What happens when we lose sight of why and how those values came to the fore? What I see in Canada is that as a growing number of people have abandoned religious values of any kind, we are also seeing an erosion of the systems, supports and values that grew out of that religious background. Religion is abandoned and personal spirituality takes precedence – AS LONG AS we keep that spirituality to ourselves and don’t allow it to inform public life. Spirituality is treated like a hobby. We might enjoy flying remote control airplanes or knitting sweaters, or saying our prayers at night, but it doesn’t change society much, if at all. The rhetoric of “the bottom line” takes precedence over anything, and those who challenge that from a religious basis are often dismissed as fanatical or unrealistic and their voices discounted.
All of this got me thinking about legacy. I know there are people who don’t care what happens after they’re dead – whether it’s the life of the church, their community, or their world. But as people of faith who believe God is Lord of past, present AND future, we cannot in good conscience take that attitude. Whether or not we have children, grandchildren or great-grandchildren of our own whose future we want to protect, we still need to look to the future and work for the kin-dom of God, even if we may never see it ourselves.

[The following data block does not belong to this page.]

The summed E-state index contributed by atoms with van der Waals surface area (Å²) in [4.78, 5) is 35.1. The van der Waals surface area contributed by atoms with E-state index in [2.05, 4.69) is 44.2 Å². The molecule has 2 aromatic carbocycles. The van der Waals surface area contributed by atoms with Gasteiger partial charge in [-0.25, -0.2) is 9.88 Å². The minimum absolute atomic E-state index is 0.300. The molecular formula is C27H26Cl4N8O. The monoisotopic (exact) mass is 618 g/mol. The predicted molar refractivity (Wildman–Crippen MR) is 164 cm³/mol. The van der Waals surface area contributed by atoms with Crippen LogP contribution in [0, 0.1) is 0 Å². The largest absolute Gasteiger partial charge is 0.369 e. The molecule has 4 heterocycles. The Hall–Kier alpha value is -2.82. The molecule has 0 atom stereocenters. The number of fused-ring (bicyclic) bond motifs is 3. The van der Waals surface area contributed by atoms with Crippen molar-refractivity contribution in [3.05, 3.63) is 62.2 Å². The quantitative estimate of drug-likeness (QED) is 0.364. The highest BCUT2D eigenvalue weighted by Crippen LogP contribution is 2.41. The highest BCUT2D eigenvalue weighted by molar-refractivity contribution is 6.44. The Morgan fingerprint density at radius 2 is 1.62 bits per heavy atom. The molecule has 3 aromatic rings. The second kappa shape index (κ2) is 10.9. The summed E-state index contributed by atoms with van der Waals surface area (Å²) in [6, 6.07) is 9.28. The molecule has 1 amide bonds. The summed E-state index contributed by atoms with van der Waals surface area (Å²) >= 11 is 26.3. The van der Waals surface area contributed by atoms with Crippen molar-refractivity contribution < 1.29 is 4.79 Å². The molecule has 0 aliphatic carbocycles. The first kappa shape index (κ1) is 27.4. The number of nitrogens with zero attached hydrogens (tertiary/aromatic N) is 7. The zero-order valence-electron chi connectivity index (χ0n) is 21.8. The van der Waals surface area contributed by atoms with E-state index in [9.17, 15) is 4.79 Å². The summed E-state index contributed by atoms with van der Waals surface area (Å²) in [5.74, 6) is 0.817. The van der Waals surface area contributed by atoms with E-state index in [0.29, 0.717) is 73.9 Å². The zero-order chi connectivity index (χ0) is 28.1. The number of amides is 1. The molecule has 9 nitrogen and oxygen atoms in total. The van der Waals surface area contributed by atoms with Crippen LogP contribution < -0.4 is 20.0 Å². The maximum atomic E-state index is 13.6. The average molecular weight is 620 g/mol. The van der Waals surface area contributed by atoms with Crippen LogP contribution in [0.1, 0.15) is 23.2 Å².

We do so, sharing the Gospel AND sharing ourselves. Sometimes we think that when we are no longer able to chair a committee, or serve a dinner, or lead public prayer, or teach Sunday School, we are no longer of use to the church. Sometimes we even block the community out, thinking we have no role to play and focusing solely on our own spiritual needs. Yet who we are is just as important as what we can or cannot do! Each of us carries a treasure of faith. Paul would say we carry it in earthenware jars – and the longer we live in the world, I’m guessing, the more the cracks in those jars can start to show. But the treasure’s still there. Each of us has a lifetime of living Christian discipleship, and that’s worth sharing with those who are just growing into the faith, or may never have even encountered it! Each of us has wisdom and knowledge and insight. We learn from our mistakes, we live through our tragedies, we stay faithful through our struggles, we find the light after the dark night of the soul. This is all a precious gift. Do we really want to see that die for lack of sharing?